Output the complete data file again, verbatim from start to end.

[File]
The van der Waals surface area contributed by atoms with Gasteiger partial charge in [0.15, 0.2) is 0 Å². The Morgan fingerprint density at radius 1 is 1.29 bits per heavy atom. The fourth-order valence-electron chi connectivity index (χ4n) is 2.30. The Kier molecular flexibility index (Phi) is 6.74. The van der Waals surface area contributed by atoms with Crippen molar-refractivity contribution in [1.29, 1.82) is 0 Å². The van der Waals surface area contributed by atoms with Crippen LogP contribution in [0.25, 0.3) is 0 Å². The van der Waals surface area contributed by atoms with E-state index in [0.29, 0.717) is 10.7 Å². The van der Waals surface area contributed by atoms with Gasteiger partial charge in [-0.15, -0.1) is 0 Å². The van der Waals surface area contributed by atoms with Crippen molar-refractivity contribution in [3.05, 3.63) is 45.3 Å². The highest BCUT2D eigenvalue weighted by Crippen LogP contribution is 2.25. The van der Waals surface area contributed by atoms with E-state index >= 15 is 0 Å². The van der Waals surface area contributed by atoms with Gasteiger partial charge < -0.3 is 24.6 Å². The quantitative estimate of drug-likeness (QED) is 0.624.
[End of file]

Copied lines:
The van der Waals surface area contributed by atoms with Gasteiger partial charge in [0.15, 0.2) is 0 Å². The Morgan fingerprint density at radius 1 is 1.29 bits per heavy atom. The fourth-order valence-electron chi connectivity index (χ4n) is 2.30. The Kier molecular flexibility index (Phi) is 6.74. The van der Waals surface area contributed by atoms with Crippen molar-refractivity contribution in [1.29, 1.82) is 0 Å². The van der Waals surface area contributed by atoms with Crippen LogP contribution in [0.25, 0.3) is 0 Å². The van der Waals surface area contributed by atoms with E-state index in [0.29, 0.717) is 10.7 Å². The van der Waals surface area contributed by atoms with Gasteiger partial charge in [-0.15, -0.1) is 0 Å². The van der Waals surface area contributed by atoms with Crippen molar-refractivity contribution in [3.05, 3.63) is 45.3 Å². The highest BCUT2D eigenvalue weighted by Crippen LogP contribution is 2.25. The van der Waals surface area contributed by atoms with E-state index >= 15 is 0 Å². The van der Waals surface area contributed by atoms with Gasteiger partial charge < -0.3 is 24.6 Å². The quantitative estimate of drug-likeness (QED) is 0.624.